If you live in the Okanagan Valley chances are good you have been affected by a forest fire in some way. Now people's personal accounts can be shared on a brand-new social media website that features documentation and mapping of every forest fire in the Okanagan Valley over the last 25 years.
Created by two fourth-year UBC students as part of a new course -- Cartography and Society -- the website uses a newly-developed interface tool called Geolive, which works with Google Maps to enable internet users to add their stories, newspaper clippings, photos and even have real-time discussions about fires that have impacted, or are currently impacting, their lives.
"When we started out on this project we noticed there only seemed to be one dominant theme of forest fires, which was the typical story of people fleeing their homes," says UBC student Samantha Brennan. "But there are all types of perspectives and experiences -- the little kids who watch the planes fill up with water, or the observers who sit out on the lake in their boat, or the people who open their homes to those who are displaced."
For the students, gathering 25 years of Okanagan forest fire information was an interesting, and at times overwhelming, challenge.
"We sorted through hundreds of pages of news articles about all the Okanagan forest fires and included the major information about each fire -- date, geographical area, photographs, news coverage," says student Aidan Whiteley. "And then we had to actually program a time aspect into the Geolive interface so the fires could be accessed by year on Google Map through a timeline bar."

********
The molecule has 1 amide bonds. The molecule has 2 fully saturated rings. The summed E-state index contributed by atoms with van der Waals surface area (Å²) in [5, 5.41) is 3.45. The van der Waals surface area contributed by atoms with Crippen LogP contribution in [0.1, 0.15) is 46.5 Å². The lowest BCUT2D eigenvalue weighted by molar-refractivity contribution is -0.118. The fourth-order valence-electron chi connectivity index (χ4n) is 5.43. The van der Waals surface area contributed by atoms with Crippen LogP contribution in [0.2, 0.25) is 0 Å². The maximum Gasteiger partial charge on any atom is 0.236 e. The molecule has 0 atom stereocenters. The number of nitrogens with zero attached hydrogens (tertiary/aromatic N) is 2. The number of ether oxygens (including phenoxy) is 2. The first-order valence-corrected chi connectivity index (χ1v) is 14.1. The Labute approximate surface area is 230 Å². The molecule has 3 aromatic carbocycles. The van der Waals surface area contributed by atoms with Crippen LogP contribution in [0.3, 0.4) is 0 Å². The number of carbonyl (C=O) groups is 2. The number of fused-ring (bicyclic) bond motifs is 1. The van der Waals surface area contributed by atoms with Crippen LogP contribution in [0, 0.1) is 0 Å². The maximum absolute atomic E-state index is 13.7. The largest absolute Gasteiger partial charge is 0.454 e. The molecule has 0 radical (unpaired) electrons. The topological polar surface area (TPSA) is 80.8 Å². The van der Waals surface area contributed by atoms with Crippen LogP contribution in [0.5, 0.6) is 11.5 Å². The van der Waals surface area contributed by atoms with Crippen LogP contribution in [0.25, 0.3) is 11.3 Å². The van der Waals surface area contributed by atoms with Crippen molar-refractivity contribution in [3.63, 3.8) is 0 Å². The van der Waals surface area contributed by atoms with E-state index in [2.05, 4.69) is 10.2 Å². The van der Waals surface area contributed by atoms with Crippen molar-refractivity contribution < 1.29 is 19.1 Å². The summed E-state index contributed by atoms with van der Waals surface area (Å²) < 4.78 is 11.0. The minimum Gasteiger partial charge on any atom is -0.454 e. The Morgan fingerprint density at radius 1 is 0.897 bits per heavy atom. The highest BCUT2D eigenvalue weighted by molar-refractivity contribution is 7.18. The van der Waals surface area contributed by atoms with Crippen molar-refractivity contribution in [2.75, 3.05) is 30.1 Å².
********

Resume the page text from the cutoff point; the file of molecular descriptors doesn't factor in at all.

The students presented their fire mapping project in March to the Western Division of the Canadian Association of Geographers, winning an award for the best undergraduate presentation.
"It was absolutely incredible to see the support and enthusiasm for our work," says Whiteley. "A number of people stayed afterwards to ask questions and offer congratulations."
Like many new social media websites, the students can't predict all the ways people may use it, although the website does have the potential to be a source of information during a forest fire, as well as a documentation tool.
"This project is about giving a space for those voices often not heard in these sorts of tragedies," says Jon Corbett, Assistant Professor of Geography. "And it's highly innovative. One of the classic dilemmas in geography and mapping is how do you incorporate a time dimension into something which is ultimately about space.
"I recently spoke about this project at the Annual Association of Geographers, which is arguably one of the most influential geographer's conferences in the world, and the response I got was incredible. People were very interested in seeing the time dimension being combined with the mapping data. And to take it and to put it into a context of potentially becoming a useful tool to incorporate user-generated information adds a whole other dimension."
The Geolive interface tool used to create the project was developed by Nick Blackwell, a web programmer at the Centre for Social, Spatial and Economic Justice at UBC's Okanagan campus. The student project was supported by the GEOIDE Network.
To learn more visit the website at www.geolive.ca/firehistory.
-- 30 --